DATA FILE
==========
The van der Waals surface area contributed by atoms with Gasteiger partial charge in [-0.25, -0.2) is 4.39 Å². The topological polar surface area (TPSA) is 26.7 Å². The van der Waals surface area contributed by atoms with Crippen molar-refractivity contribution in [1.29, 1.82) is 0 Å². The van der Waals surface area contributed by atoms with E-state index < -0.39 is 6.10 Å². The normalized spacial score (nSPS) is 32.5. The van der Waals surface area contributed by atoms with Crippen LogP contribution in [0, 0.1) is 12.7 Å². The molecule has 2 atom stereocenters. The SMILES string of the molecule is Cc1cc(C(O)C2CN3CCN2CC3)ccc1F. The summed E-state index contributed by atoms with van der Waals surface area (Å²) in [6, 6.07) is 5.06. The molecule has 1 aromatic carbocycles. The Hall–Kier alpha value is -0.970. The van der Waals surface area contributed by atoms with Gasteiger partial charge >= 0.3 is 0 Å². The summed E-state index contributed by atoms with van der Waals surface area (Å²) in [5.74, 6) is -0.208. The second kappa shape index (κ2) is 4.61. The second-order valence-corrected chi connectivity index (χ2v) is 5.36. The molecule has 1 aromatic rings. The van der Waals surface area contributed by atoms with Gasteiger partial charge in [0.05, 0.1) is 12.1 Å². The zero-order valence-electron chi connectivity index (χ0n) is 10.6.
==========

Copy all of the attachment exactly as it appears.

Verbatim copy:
The van der Waals surface area contributed by atoms with Gasteiger partial charge in [-0.25, -0.2) is 4.39 Å². The topological polar surface area (TPSA) is 26.7 Å². The van der Waals surface area contributed by atoms with Crippen molar-refractivity contribution in [1.29, 1.82) is 0 Å². The van der Waals surface area contributed by atoms with E-state index < -0.39 is 6.10 Å². The normalized spacial score (nSPS) is 32.5. The van der Waals surface area contributed by atoms with Crippen LogP contribution in [0, 0.1) is 12.7 Å². The molecule has 2 atom stereocenters. The SMILES string of the molecule is Cc1cc(C(O)C2CN3CCN2CC3)ccc1F. The summed E-state index contributed by atoms with van der Waals surface area (Å²) in [6, 6.07) is 5.06. The molecule has 1 aromatic carbocycles. The Hall–Kier alpha value is -0.970. The van der Waals surface area contributed by atoms with Gasteiger partial charge >= 0.3 is 0 Å². The summed E-state index contributed by atoms with van der Waals surface area (Å²) in [5.74, 6) is -0.208. The second kappa shape index (κ2) is 4.61. The second-order valence-corrected chi connectivity index (χ2v) is 5.36. The molecule has 1 aromatic rings. The van der Waals surface area contributed by atoms with Gasteiger partial charge in [0.05, 0.1) is 12.1 Å². The zero-order valence-electron chi connectivity index (χ0n) is 10.6.